Swelling to face and neck can rapidly place the airway at risk of obstruction, intubation is necessary early to protect the airway. (Copy)

Swelling to face and neck can rapidly place the airway at risk of obstruction, intubation is necessary early to protect the airway.
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Airway stability should be assessed rapidly in burns involving facial or suspected inhalation injuries, particularly in the early period following injury when the airway is at risk of obstruction due to swelling of the oropharynx and soft tissues of the neck.  It is important to identify early those who may require intubation as it becomes increasingly difficult with the development of oedema, especially once fluid resuscitation has commenced which cascades the swelling. Airway management manoeuvres such as intubation are not without risk with significant complications reported in the literature (29).

 

KEY STEPS:

  1. ASSESS AIRWAY STABILITY
  2. ASSESS FOR INHALATION INJURY
  3. CONSIDER INTUBATION
  4. MAINTAIN SPINAL PRECAUTIONS IF INDICATED

 





ASSESS AIRWAY STABILITY:
  • Does the patient respond appropriately to a question?
  • Look for signs of airway obstruction (stridor, use of accessory muscles, paradoxical chest movements).
  • Listen for any upper-airway noises and breath sounds.

 

ASSESS FOR INHALATION INJURY:
Fibreoptic bronchoscopy can confirm inhalation injury

Fibreoptic bronchoscopy can confirm inhalation injury
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Suspect inhalation injury if:

  • Exposure to fire and smoke in an enclosed setting;
  • Hoarseness or change in voice;
  • Harsh cough; stridor;
  • Burns to the face; head and neck swelling; inflamed oropharynx
  • Singed nasal hair, eyebrows or eyelashes;
  • Soot in the saliva, sputum, nose or mouth.

A patient with a history or signs suggestive of inhalation injury requires repeated airway assessment over time if they are not intubated

 

CONSIDER INTUBATION:

Consider intubation if there are any signs of:

  • Pending airway obstruction: stridor, hoarse voice; (requires urgent emergency intubation)
  • Decreased level of consciousness;
  • Unprotected airway;
  • Airway is at risk in transit
  • Uncooperative/combative patient leading to distress and further risk of injury

 

MAINTAIN FULL SPINAL PRECAUTIONS IF INDICATED



About Inhalation Injury

Inhalation injury has a wide spectrum of clinical consequence and has a significant impact on survival. It comprises in varying degrees of severity, upper and lower airway oedema, inflammation, epithelial sloughing, increased mucus production, atelectasis, respiratory failure, obstruction and carbon monoxide intoxication. The variable presentation and delayed onset of symptoms can lead to ambiguity in diagnosis and delayed management. Fibreoptic bronchoscopy is a simple, and safe method of assisting the diagnosis of acute inhalation injury; however, it often is not readily available in all EDs. Bronchoscopy is performed on all patients with suspected inhalation injury once they reach the Trauma Centre.

Intubation in cases of suspected Inhalation Injury

There is no definitive evidence available yet to determine which people with burn injury require intubation from those who do not. We advocate intubation in all cases with obvious inhalation injury, and also in cases where symptoms and the progression of airway compromise remains unclear, delaying the procedure makes it increasingly challenging as symptoms and swelling progress.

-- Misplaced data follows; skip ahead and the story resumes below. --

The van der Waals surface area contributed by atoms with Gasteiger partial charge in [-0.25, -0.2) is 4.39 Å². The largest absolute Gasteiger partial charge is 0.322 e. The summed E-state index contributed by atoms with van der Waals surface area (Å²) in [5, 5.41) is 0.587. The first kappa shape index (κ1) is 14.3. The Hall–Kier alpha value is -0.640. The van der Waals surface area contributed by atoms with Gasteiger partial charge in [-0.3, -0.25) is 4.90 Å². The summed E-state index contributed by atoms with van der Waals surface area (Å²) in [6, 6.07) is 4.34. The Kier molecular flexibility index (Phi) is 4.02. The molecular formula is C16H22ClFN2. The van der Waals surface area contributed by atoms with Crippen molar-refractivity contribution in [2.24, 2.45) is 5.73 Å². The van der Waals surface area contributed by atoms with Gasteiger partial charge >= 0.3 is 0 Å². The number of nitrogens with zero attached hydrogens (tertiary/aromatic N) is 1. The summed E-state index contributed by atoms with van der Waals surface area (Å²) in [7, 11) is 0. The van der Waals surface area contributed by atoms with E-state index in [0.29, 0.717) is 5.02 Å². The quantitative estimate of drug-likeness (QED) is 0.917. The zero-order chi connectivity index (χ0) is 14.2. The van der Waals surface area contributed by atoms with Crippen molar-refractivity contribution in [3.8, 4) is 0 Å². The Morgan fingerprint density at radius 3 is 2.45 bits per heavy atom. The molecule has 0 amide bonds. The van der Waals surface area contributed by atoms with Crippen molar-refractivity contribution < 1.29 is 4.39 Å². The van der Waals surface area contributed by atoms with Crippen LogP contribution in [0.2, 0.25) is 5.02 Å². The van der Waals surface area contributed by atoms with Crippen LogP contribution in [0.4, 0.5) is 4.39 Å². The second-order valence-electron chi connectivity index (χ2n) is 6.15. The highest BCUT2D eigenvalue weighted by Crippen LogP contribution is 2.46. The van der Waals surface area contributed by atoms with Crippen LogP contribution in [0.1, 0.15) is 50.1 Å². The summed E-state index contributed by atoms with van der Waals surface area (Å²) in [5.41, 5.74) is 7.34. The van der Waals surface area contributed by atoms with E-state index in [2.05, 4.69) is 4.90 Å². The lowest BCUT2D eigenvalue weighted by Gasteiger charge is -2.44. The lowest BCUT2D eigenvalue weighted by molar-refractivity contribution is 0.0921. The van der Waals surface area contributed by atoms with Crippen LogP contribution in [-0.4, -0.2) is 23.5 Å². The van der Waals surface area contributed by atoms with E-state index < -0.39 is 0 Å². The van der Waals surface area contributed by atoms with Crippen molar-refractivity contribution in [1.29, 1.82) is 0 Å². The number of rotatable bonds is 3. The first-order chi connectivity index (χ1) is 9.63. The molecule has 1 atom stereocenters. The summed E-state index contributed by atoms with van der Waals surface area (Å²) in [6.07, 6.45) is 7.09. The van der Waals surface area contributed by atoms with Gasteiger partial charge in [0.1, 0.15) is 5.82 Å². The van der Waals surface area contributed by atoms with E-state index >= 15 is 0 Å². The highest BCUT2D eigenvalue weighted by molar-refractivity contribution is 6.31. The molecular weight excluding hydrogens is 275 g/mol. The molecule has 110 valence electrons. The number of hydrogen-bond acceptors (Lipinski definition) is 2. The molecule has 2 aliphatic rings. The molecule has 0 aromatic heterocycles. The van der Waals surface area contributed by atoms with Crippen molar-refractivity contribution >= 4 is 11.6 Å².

Nevertheless, several studies report a high incidence of likely unnecessary intubations, with high extubation rates (>40% – 65%) within the first 48 hours. These studies found that patients who had flame burn injuries were more likely to be intubated, and those cases which were extubated in <48 hours were more likely to have been burnt outside in an unenclosed space. Unfortunately, there are no evidence based guidelines available yet which can always be reliably used to determine which burn patients may require intubation or not. Romanowski et al. (28) recently proposed the following guidelines for intubation pf burn patients in the pre-hospital setting based on a 10 year retrospective review of intubations at one Burn Centre involving 416 cases:

  1. Patient safety should not be compromised, and patient status is the ultimate determinant of intubation need
  2. Standard indications for intubation should be followed including but not limited to shortness of breath, wheezing, stridor, hoarseness, combativeness, or decreased level of consciousness
  3. Contact should be made with the Burn Service as soon as is safely feasible to discuss the events surrounding the burn and need for intubation
  4. If patient is clinically stable with no signs or symptoms of a compromised airway they have a low likelihood of requiring intubation.  The following types of burns also have a lower need for intubation before transfer:

√ Burns that occur from causes other than flame injury

√ Burns that do not occur in enclosed spaces

√ Burns  less than 20% TBSA

√ Burns with no third degree burns to the face

√ Within a reasonable distance to a burn service (approximately 3 hr transfer time)

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The Alfred Hospital gratefully acknowledges the ongoing support and contribution of Skilled Medical in funding this project.  For more information on Skilled Medical, please visit www.skilledmedical.com
Supported by:

Ambulance Victoria The Alfred Victorian Adult Burn Services at The Alfred The Royal Children's Hospital Melbourne